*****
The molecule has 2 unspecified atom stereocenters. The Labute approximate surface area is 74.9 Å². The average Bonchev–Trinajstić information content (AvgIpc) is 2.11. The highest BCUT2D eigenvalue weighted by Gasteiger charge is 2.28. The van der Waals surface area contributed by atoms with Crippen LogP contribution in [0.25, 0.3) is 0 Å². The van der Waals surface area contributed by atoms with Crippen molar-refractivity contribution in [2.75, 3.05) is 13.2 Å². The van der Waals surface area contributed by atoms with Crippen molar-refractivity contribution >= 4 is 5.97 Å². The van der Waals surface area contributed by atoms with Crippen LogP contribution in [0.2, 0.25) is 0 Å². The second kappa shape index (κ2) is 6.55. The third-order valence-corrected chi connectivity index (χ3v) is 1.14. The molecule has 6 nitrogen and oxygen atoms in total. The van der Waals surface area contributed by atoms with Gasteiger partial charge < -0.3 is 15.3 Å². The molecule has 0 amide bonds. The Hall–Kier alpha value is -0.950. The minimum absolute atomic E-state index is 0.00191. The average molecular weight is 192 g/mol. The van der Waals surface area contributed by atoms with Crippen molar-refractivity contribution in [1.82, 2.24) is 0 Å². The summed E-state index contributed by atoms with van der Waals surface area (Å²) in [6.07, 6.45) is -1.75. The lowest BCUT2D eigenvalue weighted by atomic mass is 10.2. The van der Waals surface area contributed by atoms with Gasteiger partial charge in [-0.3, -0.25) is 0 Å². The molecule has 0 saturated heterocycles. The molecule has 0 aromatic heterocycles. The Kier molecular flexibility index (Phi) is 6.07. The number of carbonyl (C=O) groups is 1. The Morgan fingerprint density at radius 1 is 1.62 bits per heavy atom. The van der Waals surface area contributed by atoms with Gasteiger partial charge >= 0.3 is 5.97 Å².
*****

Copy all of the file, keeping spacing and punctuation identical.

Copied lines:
The molecule has 2 unspecified atom stereocenters. The Labute approximate surface area is 74.9 Å². The average Bonchev–Trinajstić information content (AvgIpc) is 2.11. The highest BCUT2D eigenvalue weighted by Gasteiger charge is 2.28. The van der Waals surface area contributed by atoms with Crippen LogP contribution in [0.25, 0.3) is 0 Å². The van der Waals surface area contributed by atoms with Crippen molar-refractivity contribution in [2.75, 3.05) is 13.2 Å². The van der Waals surface area contributed by atoms with Crippen molar-refractivity contribution >= 4 is 5.97 Å². The van der Waals surface area contributed by atoms with Crippen LogP contribution in [0.2, 0.25) is 0 Å². The second kappa shape index (κ2) is 6.55. The third-order valence-corrected chi connectivity index (χ3v) is 1.14. The molecule has 6 nitrogen and oxygen atoms in total. The van der Waals surface area contributed by atoms with Gasteiger partial charge < -0.3 is 15.3 Å². The molecule has 0 amide bonds. The Hall–Kier alpha value is -0.950. The minimum absolute atomic E-state index is 0.00191. The average molecular weight is 192 g/mol. The van der Waals surface area contributed by atoms with Crippen molar-refractivity contribution in [1.82, 2.24) is 0 Å². The summed E-state index contributed by atoms with van der Waals surface area (Å²) in [6.07, 6.45) is -1.75. The lowest BCUT2D eigenvalue weighted by atomic mass is 10.2. The van der Waals surface area contributed by atoms with Gasteiger partial charge in [-0.3, -0.25) is 0 Å². The molecule has 0 saturated heterocycles. The molecule has 0 aromatic heterocycles. The Kier molecular flexibility index (Phi) is 6.07. The number of carbonyl (C=O) groups is 1. The Morgan fingerprint density at radius 1 is 1.62 bits per heavy atom. The van der Waals surface area contributed by atoms with Gasteiger partial charge >= 0.3 is 5.97 Å².